I’m an equestrian turned fitness professional with a passion for living a healthy life, making the best out of each day, and choosing happiness at each step along the way.

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Kim!

Equestrian turned yogi

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As spring and summer pick up, so does my travel schedule. For everyone out there with spring breaks, wedding season, and summer vacation, this is a time when you might spend plenty of time on the road or in the sky. And even if you’re not traveling, chances are you spend a good amount of time commuting, whether it’s by foot, by car, by train, or by bicycle. I’m not gonna lie, commuting and traveling are stressful. I hate driving long distances, and I’m not a huge fan of flying (so naturally I have a job where I travel a lot). But I’ve found that I have started to look forward to time spent on a plane or in a car as times of rest and solitude.

I can hear you now: Kim, come on. Resting in a car? Solitude in an airport? You must be crazy.

I mean, we all know that I’m crazy, but aren’t we all? I’ve figured out how tense I get in cars and airplanes and I use that as a time to practice mindfulness. So here’s a little mindfulness exercise you can try the next time you’re on a long drive. You can even try this wherever you may be right now, especially if you’re sitting.

Turn off the radio, hang up that phone call, and focus on the road ahead. Notice the color of the sky. Notice any clouds in the sky. Notice how many other cars are around you, and the colors of those cars. Now bring your awareness into your car. Start with a body scan. Feel your right foot, which is probably on the gas. Can you relax your toes within your shoe as you press on the pedal? Move your awareness over to your left foot, and stretch your leg out into a comfortable position. Wiggle those left toes. Now bring your awareness to your ankles. Are they flexed? Do your feet feel jammed up toward the front of your car, or are you reaching? Relax your ankles and move your thoughts up to your calves. Are they flexed? Can you relax them? Can you relax all the way into your knees and let your knees bend as much or as little feels natural? Move your awareness up to your thighs. Are they tight? Can you release them and let them melt into the seat below you? Feel your sitbones on your seat. Are you clenching your seat? Relax the muscles of your seat and let your body feel supported by your car. Move your awareness to your tailbone and your pelvis. Try tucking your tailbone under, then rolling it back and out behind you. Tuck and roll your tailbone a few times until you can relax it into a position that feels most comfortable to you. Now move your thoughts to your lower back and your core. Engage your core a few times and really sit up straight, then settle back against the back of your seat to feel supported. Think about your ribs. Take a deep breath and feel your breath fill up your lungs, expanding your ribs and pushing down into your belly. Open your mouth and sigh your breath out, sending all the stale air out of your body. Roll your shoulders up, back, and down to open your chest. Are you leaning up to the wheel? Fully extend your arms and press yourself away from the wheel, then relax your elbows to find yourself with your shoulders stacked over your hips. Tilt your head from side to side to loosen up your neck. Relax the muscles in your face, and feel your sunglasses come closer to your eyes as you let go of any tension in your forehead, cheeks, and jaw. Feel your tongue resting in the base of your mouth, and let a smile spread across your lips.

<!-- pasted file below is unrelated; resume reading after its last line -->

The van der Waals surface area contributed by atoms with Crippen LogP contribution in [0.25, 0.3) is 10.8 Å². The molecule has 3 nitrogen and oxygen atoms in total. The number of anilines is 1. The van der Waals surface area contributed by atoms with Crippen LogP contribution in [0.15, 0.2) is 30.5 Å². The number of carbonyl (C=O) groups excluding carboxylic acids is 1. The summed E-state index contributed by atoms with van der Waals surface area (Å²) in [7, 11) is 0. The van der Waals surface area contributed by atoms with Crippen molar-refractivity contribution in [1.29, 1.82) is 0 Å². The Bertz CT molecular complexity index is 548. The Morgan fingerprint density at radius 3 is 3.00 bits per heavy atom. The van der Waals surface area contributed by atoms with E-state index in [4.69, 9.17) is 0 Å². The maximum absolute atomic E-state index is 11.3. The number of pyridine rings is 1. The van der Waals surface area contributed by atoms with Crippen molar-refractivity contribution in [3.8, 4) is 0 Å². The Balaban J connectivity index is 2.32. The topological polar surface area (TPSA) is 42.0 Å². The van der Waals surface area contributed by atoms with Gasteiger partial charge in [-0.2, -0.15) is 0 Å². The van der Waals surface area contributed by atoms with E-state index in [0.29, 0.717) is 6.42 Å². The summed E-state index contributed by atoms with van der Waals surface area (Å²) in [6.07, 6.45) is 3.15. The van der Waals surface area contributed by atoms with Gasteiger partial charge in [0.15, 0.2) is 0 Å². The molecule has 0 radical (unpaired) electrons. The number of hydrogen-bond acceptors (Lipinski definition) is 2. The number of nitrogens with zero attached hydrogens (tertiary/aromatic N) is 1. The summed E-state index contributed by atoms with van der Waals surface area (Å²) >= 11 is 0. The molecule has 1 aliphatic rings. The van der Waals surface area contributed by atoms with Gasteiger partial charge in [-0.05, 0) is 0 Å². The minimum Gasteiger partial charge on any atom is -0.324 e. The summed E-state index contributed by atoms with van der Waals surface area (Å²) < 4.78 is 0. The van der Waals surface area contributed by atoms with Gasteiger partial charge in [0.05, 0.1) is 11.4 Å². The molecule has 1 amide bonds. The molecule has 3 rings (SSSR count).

How do you feel now? Do you feel aware of your body? Do you feel more relaxed? Are you breathing deeper? Good, me too!

View from the car

You want to think through all five senses: sight, smell, taste, touch, and hearing. I find that thinking about what I see, hear, and feel while on the road help me relax, and help a long drive go by faster. I was in the car for eight hours on Friday afternoon but it flew by and actually felt relaxing for me, as I listened to podcasts, sang along with some music, and enjoyed the beautiful scenery of my drive. I hope this helps you become more aware of yourself and your surroundings on your next trip, and brings some relaxation to your day.

Mindfulness on the Move

Wellness

April 3, 2017

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